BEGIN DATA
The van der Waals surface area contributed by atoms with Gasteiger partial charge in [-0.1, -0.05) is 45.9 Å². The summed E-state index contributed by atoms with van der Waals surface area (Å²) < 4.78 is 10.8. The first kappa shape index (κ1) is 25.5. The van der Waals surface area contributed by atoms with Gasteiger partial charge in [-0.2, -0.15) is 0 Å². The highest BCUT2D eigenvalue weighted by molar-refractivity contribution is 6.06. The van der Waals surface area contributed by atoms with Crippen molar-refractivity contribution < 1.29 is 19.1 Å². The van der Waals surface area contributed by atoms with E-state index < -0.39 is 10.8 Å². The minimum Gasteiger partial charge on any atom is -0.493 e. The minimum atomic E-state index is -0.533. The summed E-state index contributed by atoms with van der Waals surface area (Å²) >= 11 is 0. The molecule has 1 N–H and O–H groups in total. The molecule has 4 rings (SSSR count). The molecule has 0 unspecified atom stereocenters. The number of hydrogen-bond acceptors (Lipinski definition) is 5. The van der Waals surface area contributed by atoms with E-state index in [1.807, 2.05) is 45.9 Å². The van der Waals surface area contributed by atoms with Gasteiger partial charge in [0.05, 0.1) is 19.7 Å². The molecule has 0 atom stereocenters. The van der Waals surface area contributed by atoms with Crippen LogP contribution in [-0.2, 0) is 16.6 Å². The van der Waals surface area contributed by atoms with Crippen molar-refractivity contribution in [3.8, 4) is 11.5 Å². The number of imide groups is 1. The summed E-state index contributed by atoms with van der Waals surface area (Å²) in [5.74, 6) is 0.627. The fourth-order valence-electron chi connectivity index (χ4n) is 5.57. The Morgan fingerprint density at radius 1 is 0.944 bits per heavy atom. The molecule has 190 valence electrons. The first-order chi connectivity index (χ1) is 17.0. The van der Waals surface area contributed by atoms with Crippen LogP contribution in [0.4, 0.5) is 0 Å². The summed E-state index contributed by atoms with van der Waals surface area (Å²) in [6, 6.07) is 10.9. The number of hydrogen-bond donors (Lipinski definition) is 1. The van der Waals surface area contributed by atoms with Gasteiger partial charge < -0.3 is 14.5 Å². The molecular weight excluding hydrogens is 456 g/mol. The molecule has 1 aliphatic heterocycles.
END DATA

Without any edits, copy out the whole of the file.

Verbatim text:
The van der Waals surface area contributed by atoms with Gasteiger partial charge in [-0.1, -0.05) is 45.9 Å². The summed E-state index contributed by atoms with van der Waals surface area (Å²) < 4.78 is 10.8. The first kappa shape index (κ1) is 25.5. The van der Waals surface area contributed by atoms with Gasteiger partial charge in [-0.2, -0.15) is 0 Å². The highest BCUT2D eigenvalue weighted by molar-refractivity contribution is 6.06. The van der Waals surface area contributed by atoms with Crippen molar-refractivity contribution < 1.29 is 19.1 Å². The van der Waals surface area contributed by atoms with E-state index < -0.39 is 10.8 Å². The minimum Gasteiger partial charge on any atom is -0.493 e. The minimum atomic E-state index is -0.533. The summed E-state index contributed by atoms with van der Waals surface area (Å²) >= 11 is 0. The molecule has 1 N–H and O–H groups in total. The molecule has 4 rings (SSSR count). The molecule has 0 unspecified atom stereocenters. The number of hydrogen-bond acceptors (Lipinski definition) is 5. The van der Waals surface area contributed by atoms with E-state index in [1.807, 2.05) is 45.9 Å². The van der Waals surface area contributed by atoms with Gasteiger partial charge in [0.05, 0.1) is 19.7 Å². The molecule has 0 atom stereocenters. The van der Waals surface area contributed by atoms with Crippen LogP contribution in [-0.2, 0) is 16.6 Å². The van der Waals surface area contributed by atoms with Crippen molar-refractivity contribution in [3.8, 4) is 11.5 Å². The number of imide groups is 1. The summed E-state index contributed by atoms with van der Waals surface area (Å²) in [5.74, 6) is 0.627. The fourth-order valence-electron chi connectivity index (χ4n) is 5.57. The Morgan fingerprint density at radius 1 is 0.944 bits per heavy atom. The molecule has 190 valence electrons. The first-order chi connectivity index (χ1) is 17.0. The van der Waals surface area contributed by atoms with Crippen LogP contribution in [0.4, 0.5) is 0 Å². The summed E-state index contributed by atoms with van der Waals surface area (Å²) in [6, 6.07) is 10.9. The number of hydrogen-bond donors (Lipinski definition) is 1. The van der Waals surface area contributed by atoms with Gasteiger partial charge < -0.3 is 14.5 Å². The molecular weight excluding hydrogens is 456 g/mol. The molecule has 1 aliphatic heterocycles.